The announcement that the last stores of leaded petrol for ordinary motor vehicle transport have finally been used up globally marks an important milestone in the transport industry. It will have no direct effect on South Africa, however, as this milestone was reached in 2006 already. Algeria was the last country where the additive was still present in petrol.
Leaded petrol was one of the many industrial developments of the twentieth century that, on the one hand, improved performance, but on the other, had a severely negative impact on the environment and human health.
The fact that lead is a dangerous toxin was already known when it was first added to petrol at around 1920. However, most believed that the quantities of lead that would be emitted would be too small to do any real damage. America was the first, with many other prosperous countries following close on its heels, to start moving away from lead in the 1970s.
Unleaded and lead-replacement petrol (specifically for older vehicles that cannot run on unleaded petrol) were initially more expensive than leaded petrol. States across the world, however, realised that the higher petrol costs would lead to significant savings in other areas. And that serves as proof that long-term factors can indeed set the pace.
Eliminating leaded petrol, unfortunately, does not mean that the petroleum industry is now environmentally friendly. In essence, using crude oil as an energy source results in the emission of carbon compounds that were formed in a previous geological era.
The formation of these compounds changed the earth's atmosphere to an environment that was favourable for humans and animals with similar survival needs. The breakdown of these compounds, however, have the opposite effect.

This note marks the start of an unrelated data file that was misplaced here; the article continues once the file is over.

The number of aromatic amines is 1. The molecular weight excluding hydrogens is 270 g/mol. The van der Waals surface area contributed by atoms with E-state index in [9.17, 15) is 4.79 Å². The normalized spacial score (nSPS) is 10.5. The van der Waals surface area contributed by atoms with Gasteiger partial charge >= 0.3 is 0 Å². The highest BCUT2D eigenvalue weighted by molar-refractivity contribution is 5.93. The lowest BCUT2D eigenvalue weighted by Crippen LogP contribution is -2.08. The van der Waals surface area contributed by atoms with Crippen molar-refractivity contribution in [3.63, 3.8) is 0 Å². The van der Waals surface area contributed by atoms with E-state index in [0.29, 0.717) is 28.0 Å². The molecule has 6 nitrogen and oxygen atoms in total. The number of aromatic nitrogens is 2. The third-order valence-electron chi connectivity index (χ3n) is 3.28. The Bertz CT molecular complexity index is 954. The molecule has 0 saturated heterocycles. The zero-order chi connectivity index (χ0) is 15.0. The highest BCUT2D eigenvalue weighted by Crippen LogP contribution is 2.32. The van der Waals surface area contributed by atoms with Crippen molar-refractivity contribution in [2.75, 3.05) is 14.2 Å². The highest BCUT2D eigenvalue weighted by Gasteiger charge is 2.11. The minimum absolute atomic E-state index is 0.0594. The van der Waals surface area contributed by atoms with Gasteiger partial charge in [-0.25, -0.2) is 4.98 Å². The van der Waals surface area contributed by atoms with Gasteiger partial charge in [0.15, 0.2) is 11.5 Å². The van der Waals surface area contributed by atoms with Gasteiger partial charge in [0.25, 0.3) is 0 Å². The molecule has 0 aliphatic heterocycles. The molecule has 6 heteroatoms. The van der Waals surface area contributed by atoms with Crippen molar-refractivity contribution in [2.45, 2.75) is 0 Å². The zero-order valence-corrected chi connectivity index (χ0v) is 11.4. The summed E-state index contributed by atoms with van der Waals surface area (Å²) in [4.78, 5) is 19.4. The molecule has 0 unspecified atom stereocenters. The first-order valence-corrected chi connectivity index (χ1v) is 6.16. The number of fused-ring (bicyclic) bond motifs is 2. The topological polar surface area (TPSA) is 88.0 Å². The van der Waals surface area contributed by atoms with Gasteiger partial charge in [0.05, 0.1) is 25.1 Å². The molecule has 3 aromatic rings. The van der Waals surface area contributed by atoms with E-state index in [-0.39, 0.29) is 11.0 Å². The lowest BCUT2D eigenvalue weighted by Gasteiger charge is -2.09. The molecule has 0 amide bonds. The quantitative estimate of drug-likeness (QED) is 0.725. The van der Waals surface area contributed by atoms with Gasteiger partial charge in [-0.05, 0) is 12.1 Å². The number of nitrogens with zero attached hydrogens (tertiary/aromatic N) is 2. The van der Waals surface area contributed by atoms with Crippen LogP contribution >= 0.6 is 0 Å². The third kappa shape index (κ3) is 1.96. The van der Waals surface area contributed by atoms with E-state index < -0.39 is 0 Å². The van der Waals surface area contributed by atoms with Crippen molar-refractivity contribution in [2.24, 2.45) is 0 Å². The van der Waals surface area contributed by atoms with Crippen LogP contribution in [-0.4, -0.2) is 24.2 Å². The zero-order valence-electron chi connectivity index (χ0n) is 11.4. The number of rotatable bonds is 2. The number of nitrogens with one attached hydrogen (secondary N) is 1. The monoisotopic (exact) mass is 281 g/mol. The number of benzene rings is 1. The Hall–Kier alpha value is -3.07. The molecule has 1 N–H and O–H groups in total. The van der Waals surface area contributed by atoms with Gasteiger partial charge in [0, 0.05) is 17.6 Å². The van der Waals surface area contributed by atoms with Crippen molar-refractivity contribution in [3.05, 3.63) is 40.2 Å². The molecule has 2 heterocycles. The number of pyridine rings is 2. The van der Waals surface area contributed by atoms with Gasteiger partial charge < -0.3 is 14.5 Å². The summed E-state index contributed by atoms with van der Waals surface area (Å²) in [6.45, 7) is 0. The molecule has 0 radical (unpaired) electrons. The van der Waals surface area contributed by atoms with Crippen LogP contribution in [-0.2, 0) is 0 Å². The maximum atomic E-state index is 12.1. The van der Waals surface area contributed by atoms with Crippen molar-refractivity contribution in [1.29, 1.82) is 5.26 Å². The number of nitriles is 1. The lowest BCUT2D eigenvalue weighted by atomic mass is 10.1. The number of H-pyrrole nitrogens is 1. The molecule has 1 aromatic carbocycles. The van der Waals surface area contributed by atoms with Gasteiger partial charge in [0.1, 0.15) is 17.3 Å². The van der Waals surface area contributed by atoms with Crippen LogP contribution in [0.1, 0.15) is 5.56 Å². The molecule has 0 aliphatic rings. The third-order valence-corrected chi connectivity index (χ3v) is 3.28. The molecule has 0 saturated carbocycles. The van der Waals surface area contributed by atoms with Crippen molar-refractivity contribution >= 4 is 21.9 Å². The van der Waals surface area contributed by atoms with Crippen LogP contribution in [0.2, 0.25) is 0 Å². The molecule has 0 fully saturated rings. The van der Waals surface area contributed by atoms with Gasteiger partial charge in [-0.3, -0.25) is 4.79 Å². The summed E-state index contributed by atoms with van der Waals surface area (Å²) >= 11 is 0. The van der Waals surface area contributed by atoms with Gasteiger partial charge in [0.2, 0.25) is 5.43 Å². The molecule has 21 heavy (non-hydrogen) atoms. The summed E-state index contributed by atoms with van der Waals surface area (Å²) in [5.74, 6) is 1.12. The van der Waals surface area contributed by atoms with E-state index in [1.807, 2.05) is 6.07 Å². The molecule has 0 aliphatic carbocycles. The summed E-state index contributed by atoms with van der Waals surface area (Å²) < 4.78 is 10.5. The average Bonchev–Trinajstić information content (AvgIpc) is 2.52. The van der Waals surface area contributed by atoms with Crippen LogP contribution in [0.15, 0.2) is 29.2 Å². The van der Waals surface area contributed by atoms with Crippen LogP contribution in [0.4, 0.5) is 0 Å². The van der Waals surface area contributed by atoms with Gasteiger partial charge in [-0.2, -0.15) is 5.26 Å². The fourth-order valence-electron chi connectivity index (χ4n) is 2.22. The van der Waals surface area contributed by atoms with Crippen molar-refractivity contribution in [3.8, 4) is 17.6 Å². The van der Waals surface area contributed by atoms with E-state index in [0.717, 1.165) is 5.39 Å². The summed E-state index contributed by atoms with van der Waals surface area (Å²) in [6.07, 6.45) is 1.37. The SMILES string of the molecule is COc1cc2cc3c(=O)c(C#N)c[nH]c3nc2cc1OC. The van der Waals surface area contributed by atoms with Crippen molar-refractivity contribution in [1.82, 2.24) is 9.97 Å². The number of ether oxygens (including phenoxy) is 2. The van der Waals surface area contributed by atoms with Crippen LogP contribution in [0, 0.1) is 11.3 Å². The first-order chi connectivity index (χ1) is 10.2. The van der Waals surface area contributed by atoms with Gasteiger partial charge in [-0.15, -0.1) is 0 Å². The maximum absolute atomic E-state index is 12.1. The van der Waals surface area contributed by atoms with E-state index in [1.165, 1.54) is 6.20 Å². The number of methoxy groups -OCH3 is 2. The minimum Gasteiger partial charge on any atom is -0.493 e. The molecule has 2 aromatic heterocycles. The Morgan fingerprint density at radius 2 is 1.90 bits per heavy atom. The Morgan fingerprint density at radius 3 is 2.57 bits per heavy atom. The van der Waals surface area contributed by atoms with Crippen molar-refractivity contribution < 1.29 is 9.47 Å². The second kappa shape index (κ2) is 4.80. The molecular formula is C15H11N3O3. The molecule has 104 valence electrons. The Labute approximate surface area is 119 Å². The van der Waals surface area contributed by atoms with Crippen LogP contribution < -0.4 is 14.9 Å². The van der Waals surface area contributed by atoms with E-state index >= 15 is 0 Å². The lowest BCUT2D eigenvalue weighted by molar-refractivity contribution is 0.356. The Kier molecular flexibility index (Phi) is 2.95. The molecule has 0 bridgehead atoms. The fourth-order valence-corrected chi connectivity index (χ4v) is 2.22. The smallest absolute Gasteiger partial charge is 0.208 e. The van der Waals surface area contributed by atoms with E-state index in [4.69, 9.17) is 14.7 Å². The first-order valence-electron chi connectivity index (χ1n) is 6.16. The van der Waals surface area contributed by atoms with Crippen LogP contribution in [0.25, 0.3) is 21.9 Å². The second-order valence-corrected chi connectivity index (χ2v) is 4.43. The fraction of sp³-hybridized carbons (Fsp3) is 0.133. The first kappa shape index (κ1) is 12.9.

Future breakthroughs in the transport industry all relate to the use of electricity. In the late nineteenth century, petrol- and electricity-powered vehicles were neck and neck, but ultimately petrol gained the upper hand. Over the past few decades, electric vehicles have gained some ground, but are still very far behind.
In the field of electric vehicles, the most pressing question relates to the best way to store energy – what would be the best "petrol tank", so to speak. Battery-powered vehicles that must be charged on a regular basis are vying with hybrid vehicles, which combine an ordinary petrol engine with batteries.
Hydrogen has recently also attracted attention – it is essentially just a small, hydrogen-powered generator that supplies power to an electric motor. South Africa's research into hydrogen energy is on a par with the best in the world.
Emerging technologies are always exciting, but also pose risks, particularly to those who seize on it prematurely. In the early stages, some technical problems may still be unresolved and a specific technology, which may attract large investments, could ultimately prove to be impracticable.
Nonetheless, the FF Plus is looking forward to a world where the ecological impact of transport is significantly reduced and where the entire economy can make use of local, renewable energy instead of imported petroleum products.